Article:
Unwritten books, unshown art

'Satanic Verses' cover from publishers' websiteSalman Rushdie’s knighthood has provoked many responses in the print and broadcast media and online, including a post on this blog. But the best I’ve seen is by Andrew Anthony in this week’s Observer: Sir Salman is a godsend to literature and free speech.

Anthony’s piece is very well written and definitely repays reading; here’s a flavour:

… Few appeared to realise that a massive symbolic attack had been launched [by Khomeni’s 1989 fatwa against The Satanic Verses] against the most vital freedom, not only in art but in society, the freedom of expression. Still less that our rather timid and repentant response would encourage religious extremists and censors.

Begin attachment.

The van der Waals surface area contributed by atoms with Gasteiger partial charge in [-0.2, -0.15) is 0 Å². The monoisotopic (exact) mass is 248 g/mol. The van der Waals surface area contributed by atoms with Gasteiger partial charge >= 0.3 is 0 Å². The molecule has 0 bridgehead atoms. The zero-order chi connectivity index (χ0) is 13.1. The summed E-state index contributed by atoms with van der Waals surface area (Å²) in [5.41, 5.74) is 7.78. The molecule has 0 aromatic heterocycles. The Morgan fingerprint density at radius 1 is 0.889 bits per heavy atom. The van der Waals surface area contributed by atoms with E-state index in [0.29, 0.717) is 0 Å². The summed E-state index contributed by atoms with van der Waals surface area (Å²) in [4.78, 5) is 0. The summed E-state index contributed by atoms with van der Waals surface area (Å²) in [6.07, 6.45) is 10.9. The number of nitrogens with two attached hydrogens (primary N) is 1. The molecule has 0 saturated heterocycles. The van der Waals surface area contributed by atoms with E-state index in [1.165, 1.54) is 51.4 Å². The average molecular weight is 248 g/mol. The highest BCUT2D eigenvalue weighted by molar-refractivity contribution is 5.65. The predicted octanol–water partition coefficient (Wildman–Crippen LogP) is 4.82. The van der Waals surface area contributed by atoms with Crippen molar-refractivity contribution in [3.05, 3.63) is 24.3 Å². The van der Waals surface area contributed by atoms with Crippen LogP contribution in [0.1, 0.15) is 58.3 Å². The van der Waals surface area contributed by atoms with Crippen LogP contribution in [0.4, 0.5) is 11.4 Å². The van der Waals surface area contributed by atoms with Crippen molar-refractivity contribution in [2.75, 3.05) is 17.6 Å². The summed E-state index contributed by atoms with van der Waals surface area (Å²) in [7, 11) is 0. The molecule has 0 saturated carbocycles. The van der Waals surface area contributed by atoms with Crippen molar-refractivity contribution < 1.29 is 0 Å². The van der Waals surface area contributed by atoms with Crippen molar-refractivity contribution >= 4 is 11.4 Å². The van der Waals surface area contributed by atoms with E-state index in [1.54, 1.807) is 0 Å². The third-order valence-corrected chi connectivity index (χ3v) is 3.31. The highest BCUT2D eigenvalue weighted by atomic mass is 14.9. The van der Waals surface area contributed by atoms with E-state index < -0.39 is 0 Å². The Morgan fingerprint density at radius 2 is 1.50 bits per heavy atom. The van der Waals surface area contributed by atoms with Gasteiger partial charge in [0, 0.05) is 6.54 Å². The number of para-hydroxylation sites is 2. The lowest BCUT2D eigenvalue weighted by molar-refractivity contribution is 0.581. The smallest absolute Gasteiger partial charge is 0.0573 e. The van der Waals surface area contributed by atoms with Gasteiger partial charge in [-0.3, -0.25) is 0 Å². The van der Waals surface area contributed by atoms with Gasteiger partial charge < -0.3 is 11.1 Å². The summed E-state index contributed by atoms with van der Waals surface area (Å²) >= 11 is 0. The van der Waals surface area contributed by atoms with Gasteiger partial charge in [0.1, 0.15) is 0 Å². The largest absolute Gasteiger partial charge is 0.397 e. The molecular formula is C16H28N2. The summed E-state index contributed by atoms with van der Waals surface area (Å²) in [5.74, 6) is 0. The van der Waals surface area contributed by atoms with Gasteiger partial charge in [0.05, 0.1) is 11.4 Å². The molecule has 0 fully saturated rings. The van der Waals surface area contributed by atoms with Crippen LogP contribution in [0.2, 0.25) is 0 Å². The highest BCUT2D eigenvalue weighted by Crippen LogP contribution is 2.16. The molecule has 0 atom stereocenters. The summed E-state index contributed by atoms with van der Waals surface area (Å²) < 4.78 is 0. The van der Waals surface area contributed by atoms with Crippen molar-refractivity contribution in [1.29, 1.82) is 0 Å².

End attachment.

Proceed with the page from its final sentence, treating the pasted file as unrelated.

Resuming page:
Who can calculate how many books have subsequently gone unwritten and artworks unshown? We do know that the play Behzti was closed down in a theatre in Birmingham by a Sikh mob. We know that John Latham’s God Is Great was removed from the Tate gallery, even without complaints, due to the fear that it might cause offence. We know that the Danish cartoons were not published in this country, when they were the biggest story in the world. And abroad, countless intellectuals, writers and politicians now require round-the-clock police protection.